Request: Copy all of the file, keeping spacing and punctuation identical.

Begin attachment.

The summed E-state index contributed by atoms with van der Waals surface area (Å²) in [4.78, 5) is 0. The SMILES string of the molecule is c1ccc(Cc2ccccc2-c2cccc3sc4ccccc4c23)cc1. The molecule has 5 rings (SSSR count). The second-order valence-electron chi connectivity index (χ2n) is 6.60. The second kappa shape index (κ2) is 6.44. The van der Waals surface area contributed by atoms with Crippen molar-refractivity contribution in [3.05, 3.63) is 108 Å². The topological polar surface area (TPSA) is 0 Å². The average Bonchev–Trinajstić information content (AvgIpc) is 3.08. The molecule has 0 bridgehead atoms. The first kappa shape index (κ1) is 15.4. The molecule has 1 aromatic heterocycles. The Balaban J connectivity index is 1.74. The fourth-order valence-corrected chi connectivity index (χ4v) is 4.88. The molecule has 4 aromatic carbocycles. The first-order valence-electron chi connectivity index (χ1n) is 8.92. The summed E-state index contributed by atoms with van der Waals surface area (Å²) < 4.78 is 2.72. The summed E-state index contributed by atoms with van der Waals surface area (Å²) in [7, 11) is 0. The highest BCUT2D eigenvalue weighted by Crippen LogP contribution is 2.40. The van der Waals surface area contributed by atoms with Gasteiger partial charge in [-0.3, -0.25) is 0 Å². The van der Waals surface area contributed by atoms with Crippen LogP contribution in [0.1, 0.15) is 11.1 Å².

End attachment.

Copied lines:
The summed E-state index contributed by atoms with van der Waals surface area (Å²) in [4.78, 5) is 0. The SMILES string of the molecule is c1ccc(Cc2ccccc2-c2cccc3sc4ccccc4c23)cc1. The molecule has 5 rings (SSSR count). The second-order valence-electron chi connectivity index (χ2n) is 6.60. The second kappa shape index (κ2) is 6.44. The van der Waals surface area contributed by atoms with Crippen molar-refractivity contribution in [3.05, 3.63) is 108 Å². The topological polar surface area (TPSA) is 0 Å². The average Bonchev–Trinajstić information content (AvgIpc) is 3.08. The molecule has 0 bridgehead atoms. The first kappa shape index (κ1) is 15.4. The molecule has 1 aromatic heterocycles. The Balaban J connectivity index is 1.74. The fourth-order valence-corrected chi connectivity index (χ4v) is 4.88. The molecule has 4 aromatic carbocycles. The first-order valence-electron chi connectivity index (χ1n) is 8.92. The summed E-state index contributed by atoms with van der Waals surface area (Å²) < 4.78 is 2.72. The summed E-state index contributed by atoms with van der Waals surface area (Å²) in [7, 11) is 0. The highest BCUT2D eigenvalue weighted by Crippen LogP contribution is 2.40. The van der Waals surface area contributed by atoms with Gasteiger partial charge in [-0.3, -0.25) is 0 Å². The van der Waals surface area contributed by atoms with Crippen LogP contribution in [0.1, 0.15) is 11.1 Å².